Development on Wellington Street could lead to more student housing

Halifax regional council’s decision upsets local residents

A student walks down Wellington Street in Halifax on Wednesday. Photo: Thoshlae Smith

University students living off campus could benefit from Halifax regional council’s recent decision to approve a condo development on Wellington Street.

On Tuesday, councilors voted 9-6 in favour of the development to allow Dino Capital to build two towers, eight and 10 storeys, on top of a shared podium.

The property development was proposed to have 58 units where four house lots were previously located. Council voted to reduce the development by 40,000 square feet.

According to a statement from the Halifax region, amendments made to the proposal will force the development to adhere to Halifax design guidelines, which could mean more substantial changes.

In the new amendment proposal, Dino Capital indicated that while the development had been categorized as having “family type units” it is more likely that these units will be student housing, according to a staff report.

Students Christian Acari and Josee Lelievre live on Wellington Street, which is a 10-minute walk from Dalhousie and Saint Mary’s universities.

Acari said he was unaware the towers had been approved but he would live there if the rent was cheap.

“It’s really close to campus and it’s near a park,” he said. “It’s pretty much all students living on the street. Everyone is friendly and I haven’t heard negative comments.”

Lelievre, a first-year Saint Mary’s student who is new to the area, said she finds living there expensive but convenient.

Some 18,564 students were enrolled at Dalhousie in 2013, according to figures from the Association of Atlantic Universities. There are an estimated 2,800 residence spaces, according to Robert Moffat, spokesman for Dalhousie’s ancillary services. Once residence spaces fill up, students have to seek off-campus housing.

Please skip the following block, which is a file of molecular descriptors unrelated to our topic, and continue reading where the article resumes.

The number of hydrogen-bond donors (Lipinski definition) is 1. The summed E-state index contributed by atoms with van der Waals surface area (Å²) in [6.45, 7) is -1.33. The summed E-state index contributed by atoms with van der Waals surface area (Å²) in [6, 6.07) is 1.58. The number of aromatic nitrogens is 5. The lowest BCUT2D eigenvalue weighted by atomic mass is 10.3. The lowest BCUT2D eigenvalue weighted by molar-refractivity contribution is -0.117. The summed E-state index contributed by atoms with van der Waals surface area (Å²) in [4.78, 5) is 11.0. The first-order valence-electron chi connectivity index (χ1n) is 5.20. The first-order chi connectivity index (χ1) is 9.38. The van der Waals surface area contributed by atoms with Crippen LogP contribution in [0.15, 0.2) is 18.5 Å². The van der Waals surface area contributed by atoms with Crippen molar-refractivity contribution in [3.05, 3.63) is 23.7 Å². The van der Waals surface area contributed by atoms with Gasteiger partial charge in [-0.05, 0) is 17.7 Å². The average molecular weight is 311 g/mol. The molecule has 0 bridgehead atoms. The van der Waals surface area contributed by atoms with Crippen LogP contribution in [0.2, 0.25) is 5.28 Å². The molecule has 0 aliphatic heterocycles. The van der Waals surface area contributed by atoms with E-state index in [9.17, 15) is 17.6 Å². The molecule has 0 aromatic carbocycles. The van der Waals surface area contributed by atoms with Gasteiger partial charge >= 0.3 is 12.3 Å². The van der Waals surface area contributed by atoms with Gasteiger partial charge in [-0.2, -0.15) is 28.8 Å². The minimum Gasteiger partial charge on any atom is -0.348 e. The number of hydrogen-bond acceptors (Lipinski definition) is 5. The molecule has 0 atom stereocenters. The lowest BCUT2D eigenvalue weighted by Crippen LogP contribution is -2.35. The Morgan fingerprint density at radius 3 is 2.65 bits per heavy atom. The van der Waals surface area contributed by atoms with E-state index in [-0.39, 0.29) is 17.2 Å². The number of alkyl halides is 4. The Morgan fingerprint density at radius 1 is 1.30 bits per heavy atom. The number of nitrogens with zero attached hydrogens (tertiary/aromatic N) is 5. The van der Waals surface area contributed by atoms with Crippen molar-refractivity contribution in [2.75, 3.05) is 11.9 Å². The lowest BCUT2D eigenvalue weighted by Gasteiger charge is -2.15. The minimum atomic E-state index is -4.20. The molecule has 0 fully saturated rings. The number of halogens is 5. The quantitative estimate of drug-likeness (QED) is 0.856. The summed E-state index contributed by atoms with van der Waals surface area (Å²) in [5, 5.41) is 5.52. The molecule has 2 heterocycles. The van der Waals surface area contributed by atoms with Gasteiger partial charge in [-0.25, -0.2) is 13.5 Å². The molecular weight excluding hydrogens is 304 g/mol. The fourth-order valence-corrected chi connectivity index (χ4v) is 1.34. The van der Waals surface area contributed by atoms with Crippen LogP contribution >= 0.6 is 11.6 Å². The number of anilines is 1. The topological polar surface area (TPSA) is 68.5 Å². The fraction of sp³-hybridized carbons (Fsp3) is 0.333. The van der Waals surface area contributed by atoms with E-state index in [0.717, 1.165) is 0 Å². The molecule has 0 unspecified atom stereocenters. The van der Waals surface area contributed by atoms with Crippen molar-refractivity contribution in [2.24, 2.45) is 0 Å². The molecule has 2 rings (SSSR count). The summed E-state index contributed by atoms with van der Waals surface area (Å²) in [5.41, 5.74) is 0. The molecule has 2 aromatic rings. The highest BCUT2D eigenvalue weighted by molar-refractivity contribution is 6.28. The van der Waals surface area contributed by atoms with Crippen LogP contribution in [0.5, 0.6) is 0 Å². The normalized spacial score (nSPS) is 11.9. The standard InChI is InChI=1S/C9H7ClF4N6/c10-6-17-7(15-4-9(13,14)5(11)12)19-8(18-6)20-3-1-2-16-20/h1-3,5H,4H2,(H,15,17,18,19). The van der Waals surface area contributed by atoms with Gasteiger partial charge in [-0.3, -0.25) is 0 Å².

“The needs of students vary from student to student. There might be some students who welcome living accommodations at the new development but it depends on their needs,” said Moffat.

Steve Lumb, who has worked as a property developer for 16 years and currently works at Tradewinds Reality, said he supports the project.

“There is a global trend toward urbanization, and condos meet the needs of people who live busy lives and don’t have time to maintain a property,” said Lumb.

Residents like Pat Whitman, a resident of Wellington Street for five years, disagree.

1050 Wellington St., the site of a proposed new Halifax condo development. Photo: Thoshlae Smith
1050 Wellington St., the site of a proposed new Halifax condo development. Photo: Thoshlae Smith

“We were disappointed in council’s decision because it shows contempt for the process and community,” said Whitman.

Whitman, who has attended every meeting, expressed concerns over the zoning bylaws being broken, the size of the building and the close proximity to Gorsebrook Park.

She said students and other residents should be concerned for increased traffic and hazards.

Residents weren’t the only ones upset.

“The towers are too big, too tall, too dense for that site,” Coun. Waye Mason (Halifax South Downtown) said. “That site should be no more than five stories as there are single family homes just south of it on Inglis.”